Turner White CommunicationsAbout TWCSubscribeContact TWCHomeSearch
Hospital PhysicianJCOMSMPBRMsCart
Current Contents
Past Issue Archives
Self-Assessment Questions
Review of
Clinical Signs
Clinical Review
Pediatric Rounds
Resident Grand Rounds
Article Archives
Case Reports
Clinical Practice
Pediatric Rounds
Resident Grand Rounds
Review of
Clinical Signs

Guide to Reading
Hospital Physician
Editorial Board
Information for Authors

Reprints, Permissions, & Copyright
Site Map

Self-Assessment Questions


Pericardial Disease: Review Questions

Joseph J. Brennan, MD
Dr. Brennan is an associate professor of medicine and Director of the Interventional Cardiology Fellowship Program, Yale University School of Medicine, New Haven, CT.

Choose the single best answer for each question.

Questions 1 and 2 refer to the following case study.

A 19-year-old college student presents with chest pain. One week previously, she had a self-limited upper respiratory infection. The chest pain is central in location, with radiation to the neck and trapezius ridge. The discomfort intensifies with recumbency and inspiration and improves with sitting upright.

1. Which of the following physical findings/laboratory tests would be most specific in making a diagnosis of acute pericarditis?
  1. Elevated erythrocyte sedimentation rate
  2. Leukocytosis
  3. Low grade fever
  4. Pericardial friction rub
  5. Tachycardia
Click here to compare your answer.

2. Physical examination reveals tachycardia (heart rate, 106 bpm), blood pressure of 120/70 mm Hg, no pulsus paradoxus, clear lung fields, a flat jugular venous pulse, and a loud 3-component pericardial friction rub. Which examination would offer the most information regarding the presumed diagnosis of acute pericarditis?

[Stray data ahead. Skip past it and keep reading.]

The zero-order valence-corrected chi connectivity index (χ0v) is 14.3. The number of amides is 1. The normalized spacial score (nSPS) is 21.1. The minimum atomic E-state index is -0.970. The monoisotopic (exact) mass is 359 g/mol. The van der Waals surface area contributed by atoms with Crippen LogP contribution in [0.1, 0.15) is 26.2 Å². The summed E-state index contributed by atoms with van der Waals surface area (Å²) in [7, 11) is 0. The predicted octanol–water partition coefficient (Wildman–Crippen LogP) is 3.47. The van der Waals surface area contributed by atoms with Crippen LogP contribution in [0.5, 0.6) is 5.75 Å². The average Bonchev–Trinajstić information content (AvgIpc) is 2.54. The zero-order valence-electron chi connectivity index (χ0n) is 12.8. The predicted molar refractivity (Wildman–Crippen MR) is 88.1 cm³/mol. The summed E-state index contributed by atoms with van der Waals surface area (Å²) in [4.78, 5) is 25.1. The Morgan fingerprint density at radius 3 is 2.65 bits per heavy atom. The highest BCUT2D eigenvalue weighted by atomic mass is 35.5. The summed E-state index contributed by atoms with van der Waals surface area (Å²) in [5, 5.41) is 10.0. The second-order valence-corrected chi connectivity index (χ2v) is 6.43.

1. Arterial blood gas
  2. Cardiac enzymes
  3. Chest radiograph
  4. Electrocardiogram (ECG)
  5. Transthoracic echocardiogram
Click here to compare your answer.

Questions 3 and 4 refer to the following case study.

A 67-year-old woman presents to her primary care physician with complaints of progressive dyspnea, fatigue, generalized malaise, and lower extremity edema. Three weeks previously, she had undergone mitral valve replacement with a St. Jude’s mechanical prosthesis for mitral stenosis/mitral regurgitation. She is on chronic anticoagulant therapy with warfarin. Cardiac catherization preoperatively had revealed pulmonary hypertension and no evidence of significant epicardial coronary artery disease.

Physical examination reveals an afebrile patient with tachycardia (heart rate, 120 bpm), systolic blood pressure of 90 mm Hg with a pulsus paradox of 20 mm Hg, respiratory rate of 26 breaths/min, jugular venous pulse to angle of jaw, and diminished breath sounds bilaterally. Cardiac examination reveals muted heart sounds, a 2-component pericardial friction rub, no mitral regurgitation murmur, crisp prosthetic valve sounds, and no S3. Extremities are cool with 2+ edema. The ECG reveals sinus tachycardia and diffuse low voltage. She is urgently admitted to the hospital.

3. Which of the following tests would provide the most useful information to arrive at a prompt diagnosis?
  1. Chest radiograph
  2. Computed tomography
  3. Magnetic resonance imaging
  4. 2-D echocardiography with Doppler
  5. Ventilation/perfusion scan
Click here to compare your answer.

4. The echocardiogram reveals normal left ventricular systolic function and no evidence of a valvular or perivalvular leak. The prosthetic valve is well seated. There is a very large circumferential pericardial effusion with fibrinous strands and right ventricular and right atrial collapse. Initial therapeutic options would include all of the following EXCEPT:

  1. Diuresis
  2. Fluid resuscitation
  3. Inotropic support
  4. Pericardiocentesis
  5. Cardiothoracic surgical evaluation
Click here to compare your answer.


Self-Assessment Questions Main Page Top

Hospital Physician     JCOM     Seminars in Medical Practice
Hospital Physician Board Review Manuals
About TWC    Subscribe    Contact TWC    Home    Search   Site Map

Copyright © 2009, Turner White Communications
Updated 1/04/08 • kkj